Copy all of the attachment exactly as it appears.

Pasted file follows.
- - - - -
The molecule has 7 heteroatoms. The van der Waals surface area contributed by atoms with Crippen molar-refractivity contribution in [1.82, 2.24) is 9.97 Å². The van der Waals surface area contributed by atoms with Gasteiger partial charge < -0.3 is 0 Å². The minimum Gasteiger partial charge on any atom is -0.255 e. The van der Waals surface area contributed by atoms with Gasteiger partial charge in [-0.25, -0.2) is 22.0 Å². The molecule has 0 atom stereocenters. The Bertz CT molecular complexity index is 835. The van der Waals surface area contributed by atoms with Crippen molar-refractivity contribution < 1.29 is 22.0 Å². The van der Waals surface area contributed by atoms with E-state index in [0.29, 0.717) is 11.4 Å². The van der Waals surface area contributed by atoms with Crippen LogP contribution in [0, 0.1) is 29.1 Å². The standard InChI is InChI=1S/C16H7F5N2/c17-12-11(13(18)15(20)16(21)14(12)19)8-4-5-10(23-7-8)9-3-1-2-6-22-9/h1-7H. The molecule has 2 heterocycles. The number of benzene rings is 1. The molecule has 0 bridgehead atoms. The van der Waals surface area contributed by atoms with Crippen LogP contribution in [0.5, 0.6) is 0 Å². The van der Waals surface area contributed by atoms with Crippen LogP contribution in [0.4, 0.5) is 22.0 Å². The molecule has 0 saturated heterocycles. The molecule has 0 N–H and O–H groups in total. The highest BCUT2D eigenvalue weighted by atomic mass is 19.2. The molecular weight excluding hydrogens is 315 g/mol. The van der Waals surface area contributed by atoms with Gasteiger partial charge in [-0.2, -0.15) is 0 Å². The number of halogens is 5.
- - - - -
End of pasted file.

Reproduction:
The molecule has 7 heteroatoms. The van der Waals surface area contributed by atoms with Crippen molar-refractivity contribution in [1.82, 2.24) is 9.97 Å². The van der Waals surface area contributed by atoms with Gasteiger partial charge < -0.3 is 0 Å². The minimum Gasteiger partial charge on any atom is -0.255 e. The van der Waals surface area contributed by atoms with Gasteiger partial charge in [-0.25, -0.2) is 22.0 Å². The molecule has 0 atom stereocenters. The Bertz CT molecular complexity index is 835. The van der Waals surface area contributed by atoms with Crippen molar-refractivity contribution < 1.29 is 22.0 Å². The van der Waals surface area contributed by atoms with E-state index in [0.29, 0.717) is 11.4 Å². The van der Waals surface area contributed by atoms with Crippen LogP contribution in [0, 0.1) is 29.1 Å². The standard InChI is InChI=1S/C16H7F5N2/c17-12-11(13(18)15(20)16(21)14(12)19)8-4-5-10(23-7-8)9-3-1-2-6-22-9/h1-7H. The molecule has 2 heterocycles. The number of benzene rings is 1. The molecule has 0 bridgehead atoms. The van der Waals surface area contributed by atoms with Crippen LogP contribution in [0.5, 0.6) is 0 Å². The van der Waals surface area contributed by atoms with Crippen LogP contribution in [0.4, 0.5) is 22.0 Å². The molecule has 0 saturated heterocycles. The molecule has 0 N–H and O–H groups in total. The highest BCUT2D eigenvalue weighted by atomic mass is 19.2. The molecular weight excluding hydrogens is 315 g/mol. The van der Waals surface area contributed by atoms with Gasteiger partial charge in [-0.2, -0.15) is 0 Å². The number of halogens is 5.